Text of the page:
Opportunities to change the architecture of the health and care sector do not come around often. It is right that we take the opportunity we have to address the limitations of the current framework and move to a more integrated future, writes Nick Ville.
For the first time in almost a decade, we are expecting significant primary legislation that could fundamentally change the legal framework through which NHS organisations work.
Given the controversy of the Lansley reforms there has been understandable resistance from some NHS leaders to the potential threat of further top-down reform.
But in recent years the NHS has been changing: isolated and fragmented organisational working has evolved into more collaborative ways of working between NHS organisations, local authorities, voluntary sector providers and other local partners.
This has been accelerated during the pandemic with tangible benefits to local communities and services. The clear message we are hearing from the NHS leaders we represent is that they want to embed the benefits of partnership working for the long-term benefit of their patients, staff and the taxpayer.
We all know that the challenges we now face, not least around addressing health inequalities and meeting the needs of an ageing population, require integrated models of care. The benefits are especially evident at the level of local neighbourhoods and communities (“place”) and also larger geographies (“systems”).
This is an undoubtedly complex arena – sometimes difficult historical relationships, continued under investment of certain services, and the social care crisis, all make for a situation that must be handled with care.
That’s why expectations of any new NHS legislation over the coming year need to be realistic. But designed in the right way, new legislation could well support further development of local collaboration and system-working and help to put the NHS on a more sustainable footing.
What could effective legislation look like? We have spent the past six months engaging with our members from provider trusts, clinical commissioning groups, primary care networks and integrated care systems about how they would like the national policy and legislative framework to evolve to support collaborative working.
Our report shows there is a strong appetite among leaders both for clarity on the future NHS architecture and for more formalised partnership working. There is a sense we should grasp the opportunity to get this right and so our report argues that integrated care systems should become statutory – albeit on the basis of certain conditions.
Firstly, whatever form integrated care systems adopt through statute, they must embed partnership working across the wide range of organisations involved in health and care. There is consensus across our membership, and among our partners in local government, that systems must not simply be delivery arms of the NHS. They have evolved, and must continue to develop, as partnerships of organisations working to deliver improved health and wellbeing in their local communities. Community and voluntary organisations, primary care networks, local authorities, acute and mental health providers and others must feel that systems are there to help them work together to deliver this shared aim and not tell them what to do.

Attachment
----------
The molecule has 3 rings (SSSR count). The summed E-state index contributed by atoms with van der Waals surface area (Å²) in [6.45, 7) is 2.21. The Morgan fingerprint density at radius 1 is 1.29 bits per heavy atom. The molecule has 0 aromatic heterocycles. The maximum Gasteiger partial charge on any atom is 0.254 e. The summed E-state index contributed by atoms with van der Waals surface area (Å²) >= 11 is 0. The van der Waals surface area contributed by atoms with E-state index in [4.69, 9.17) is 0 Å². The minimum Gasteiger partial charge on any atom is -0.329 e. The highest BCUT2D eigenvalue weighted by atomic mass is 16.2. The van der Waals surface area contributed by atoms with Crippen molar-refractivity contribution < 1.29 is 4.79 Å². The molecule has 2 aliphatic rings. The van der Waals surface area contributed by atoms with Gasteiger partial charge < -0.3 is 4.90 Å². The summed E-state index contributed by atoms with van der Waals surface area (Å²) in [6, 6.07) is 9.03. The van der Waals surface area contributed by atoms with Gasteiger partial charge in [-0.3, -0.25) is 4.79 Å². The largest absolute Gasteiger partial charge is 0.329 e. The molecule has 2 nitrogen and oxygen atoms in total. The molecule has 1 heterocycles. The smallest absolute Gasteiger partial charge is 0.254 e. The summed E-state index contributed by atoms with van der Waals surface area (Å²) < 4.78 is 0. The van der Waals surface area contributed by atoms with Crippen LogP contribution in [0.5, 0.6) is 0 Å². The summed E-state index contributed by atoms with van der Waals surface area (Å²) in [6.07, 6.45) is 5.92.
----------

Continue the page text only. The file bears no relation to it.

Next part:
Secondly, the move to statutory integrated care systems must not feel rushed. The process will not be straight forward in many areas of the country and so we would suggest that they are run in shadow form with new arrangements before being formalised as statutory. This will allow partners within systems and executive teams the time that they will need to sufficiently prepare for what may represent significant operational and cultural change.
Thirdly, our report argues that there must be the right incentives in place for all organisations within systems to deliver against system objectives and to seek joint working with other partners. A survey of our membership revealed that over eight in 10 leaders believe there should be a new statutory duty for all partners within systems to deliver against shared objectives. This may, for example, centre around improving population health and addressing health inequalities – an objective that is in the interests of all those working in systems.
Finally, we are calling for radical reform of the current model of NHS oversight. An overwhelming majority of our members believe that integrated care systems need greater autonomy, time and space to focus on delivering for their local communities. This is not an argument against having clear national priorities and accountability for the NHS, but for oversight to be outcome focused, proportionate to the issues in each system, and for it to be grounded in the principle of self-directed improvement. There is learning from local government and the oversight of foundation trusts that can be drawn on but micro-management by template needs to stop once and for all.
When discussing the prospect of legislative change, there is understandably anxiety about triggering a disruptive reorganisation of the NHS. Hence our call for sufficient time so that change can be planned carefully and for it to build on local success.
Equally, we must not be blind to the fact that the health and care sector is still in the midst of the greatest challenge it has ever faced. However, it is local collaborative working that has been the solution – not a distraction – to managing the pandemic effectively. We have seen remarkable transformation, whether in primary care or the management of outpatients, and now is the time to embed this way of working.
Opportunities to change the architecture of the health and care sector do not come around often. It is right that we take the opportunity we have to address the limitations of the current framework and move to a more integrated future.
This blog was first published by the Health Service Journal.